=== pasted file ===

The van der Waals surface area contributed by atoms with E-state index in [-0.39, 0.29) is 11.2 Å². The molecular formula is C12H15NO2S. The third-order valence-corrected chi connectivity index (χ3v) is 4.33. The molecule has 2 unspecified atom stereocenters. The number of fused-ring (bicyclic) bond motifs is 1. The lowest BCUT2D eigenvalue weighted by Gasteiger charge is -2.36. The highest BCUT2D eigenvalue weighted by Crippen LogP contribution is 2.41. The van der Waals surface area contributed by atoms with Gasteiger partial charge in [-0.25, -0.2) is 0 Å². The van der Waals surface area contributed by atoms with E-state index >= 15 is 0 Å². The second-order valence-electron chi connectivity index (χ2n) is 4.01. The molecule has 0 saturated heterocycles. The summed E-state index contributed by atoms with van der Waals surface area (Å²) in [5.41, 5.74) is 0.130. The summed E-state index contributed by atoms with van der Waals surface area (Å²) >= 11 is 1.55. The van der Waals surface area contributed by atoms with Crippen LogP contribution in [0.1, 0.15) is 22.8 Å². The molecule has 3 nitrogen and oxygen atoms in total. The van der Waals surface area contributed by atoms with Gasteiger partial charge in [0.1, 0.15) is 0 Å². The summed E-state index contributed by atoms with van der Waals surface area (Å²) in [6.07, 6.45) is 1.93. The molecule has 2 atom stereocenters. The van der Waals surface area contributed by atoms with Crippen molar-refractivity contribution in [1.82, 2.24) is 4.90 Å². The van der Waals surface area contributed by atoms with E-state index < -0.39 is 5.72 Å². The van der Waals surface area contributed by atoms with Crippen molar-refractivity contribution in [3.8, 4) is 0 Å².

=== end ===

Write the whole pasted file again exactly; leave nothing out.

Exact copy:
The van der Waals surface area contributed by atoms with E-state index in [-0.39, 0.29) is 11.2 Å². The molecular formula is C12H15NO2S. The third-order valence-corrected chi connectivity index (χ3v) is 4.33. The molecule has 2 unspecified atom stereocenters. The number of fused-ring (bicyclic) bond motifs is 1. The lowest BCUT2D eigenvalue weighted by Gasteiger charge is -2.36. The highest BCUT2D eigenvalue weighted by Crippen LogP contribution is 2.41. The van der Waals surface area contributed by atoms with Gasteiger partial charge in [-0.25, -0.2) is 0 Å². The van der Waals surface area contributed by atoms with E-state index >= 15 is 0 Å². The second-order valence-electron chi connectivity index (χ2n) is 4.01. The molecule has 0 saturated heterocycles. The summed E-state index contributed by atoms with van der Waals surface area (Å²) in [5.41, 5.74) is 0.130. The summed E-state index contributed by atoms with van der Waals surface area (Å²) >= 11 is 1.55. The van der Waals surface area contributed by atoms with Crippen LogP contribution in [0.1, 0.15) is 22.8 Å². The molecule has 3 nitrogen and oxygen atoms in total. The van der Waals surface area contributed by atoms with Gasteiger partial charge in [0.1, 0.15) is 0 Å². The summed E-state index contributed by atoms with van der Waals surface area (Å²) in [6.07, 6.45) is 1.93. The molecule has 2 atom stereocenters. The van der Waals surface area contributed by atoms with Crippen molar-refractivity contribution in [1.82, 2.24) is 4.90 Å². The van der Waals surface area contributed by atoms with E-state index < -0.39 is 5.72 Å². The van der Waals surface area contributed by atoms with Crippen molar-refractivity contribution in [3.8, 4) is 0 Å².